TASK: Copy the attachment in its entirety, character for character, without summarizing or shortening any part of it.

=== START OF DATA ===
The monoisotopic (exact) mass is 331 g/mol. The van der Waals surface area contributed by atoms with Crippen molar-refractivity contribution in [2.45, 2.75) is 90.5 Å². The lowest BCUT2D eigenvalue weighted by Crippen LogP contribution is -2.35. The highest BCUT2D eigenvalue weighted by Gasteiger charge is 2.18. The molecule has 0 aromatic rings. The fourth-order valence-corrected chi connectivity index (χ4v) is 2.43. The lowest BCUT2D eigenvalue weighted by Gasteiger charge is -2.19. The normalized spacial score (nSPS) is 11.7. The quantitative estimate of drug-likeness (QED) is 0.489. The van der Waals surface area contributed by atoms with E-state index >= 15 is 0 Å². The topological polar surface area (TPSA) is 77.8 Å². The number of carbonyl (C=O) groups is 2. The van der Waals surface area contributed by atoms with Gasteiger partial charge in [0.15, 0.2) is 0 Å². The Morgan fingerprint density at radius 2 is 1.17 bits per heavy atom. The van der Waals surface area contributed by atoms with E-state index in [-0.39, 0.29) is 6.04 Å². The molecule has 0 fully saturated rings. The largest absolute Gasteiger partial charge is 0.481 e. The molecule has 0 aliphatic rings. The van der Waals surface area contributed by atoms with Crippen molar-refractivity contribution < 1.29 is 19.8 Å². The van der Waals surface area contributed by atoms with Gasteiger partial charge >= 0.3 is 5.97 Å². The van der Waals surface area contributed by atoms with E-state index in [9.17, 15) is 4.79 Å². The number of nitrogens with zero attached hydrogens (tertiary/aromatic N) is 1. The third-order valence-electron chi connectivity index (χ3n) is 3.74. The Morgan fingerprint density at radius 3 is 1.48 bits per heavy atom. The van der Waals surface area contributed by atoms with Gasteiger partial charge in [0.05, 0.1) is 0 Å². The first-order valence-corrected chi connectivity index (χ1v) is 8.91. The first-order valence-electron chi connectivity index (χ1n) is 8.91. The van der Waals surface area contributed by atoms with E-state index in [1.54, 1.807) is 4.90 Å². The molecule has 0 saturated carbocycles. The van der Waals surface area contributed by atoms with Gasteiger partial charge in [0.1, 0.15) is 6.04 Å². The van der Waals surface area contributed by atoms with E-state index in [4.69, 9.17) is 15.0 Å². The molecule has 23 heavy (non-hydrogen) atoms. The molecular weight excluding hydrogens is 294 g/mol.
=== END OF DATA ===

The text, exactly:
The monoisotopic (exact) mass is 331 g/mol. The van der Waals surface area contributed by atoms with Crippen molar-refractivity contribution in [2.45, 2.75) is 90.5 Å². The lowest BCUT2D eigenvalue weighted by Crippen LogP contribution is -2.35. The highest BCUT2D eigenvalue weighted by Gasteiger charge is 2.18. The molecule has 0 aromatic rings. The fourth-order valence-corrected chi connectivity index (χ4v) is 2.43. The lowest BCUT2D eigenvalue weighted by Gasteiger charge is -2.19. The normalized spacial score (nSPS) is 11.7. The quantitative estimate of drug-likeness (QED) is 0.489. The van der Waals surface area contributed by atoms with E-state index >= 15 is 0 Å². The topological polar surface area (TPSA) is 77.8 Å². The number of carbonyl (C=O) groups is 2. The van der Waals surface area contributed by atoms with Gasteiger partial charge in [0.15, 0.2) is 0 Å². The Morgan fingerprint density at radius 2 is 1.17 bits per heavy atom. The van der Waals surface area contributed by atoms with E-state index in [-0.39, 0.29) is 6.04 Å². The molecule has 0 fully saturated rings. The largest absolute Gasteiger partial charge is 0.481 e. The molecule has 0 aliphatic rings. The van der Waals surface area contributed by atoms with Crippen molar-refractivity contribution < 1.29 is 19.8 Å². The van der Waals surface area contributed by atoms with Gasteiger partial charge >= 0.3 is 5.97 Å². The van der Waals surface area contributed by atoms with E-state index in [9.17, 15) is 4.79 Å². The number of nitrogens with zero attached hydrogens (tertiary/aromatic N) is 1. The third-order valence-electron chi connectivity index (χ3n) is 3.74. The Morgan fingerprint density at radius 3 is 1.48 bits per heavy atom. The van der Waals surface area contributed by atoms with Gasteiger partial charge in [0.05, 0.1) is 0 Å². The first-order valence-corrected chi connectivity index (χ1v) is 8.91. The first-order valence-electron chi connectivity index (χ1n) is 8.91. The van der Waals surface area contributed by atoms with E-state index in [1.54, 1.807) is 4.90 Å². The molecule has 0 saturated carbocycles. The van der Waals surface area contributed by atoms with Gasteiger partial charge in [0.1, 0.15) is 6.04 Å². The van der Waals surface area contributed by atoms with E-state index in [4.69, 9.17) is 15.0 Å². The molecule has 23 heavy (non-hydrogen) atoms. The molecular weight excluding hydrogens is 294 g/mol.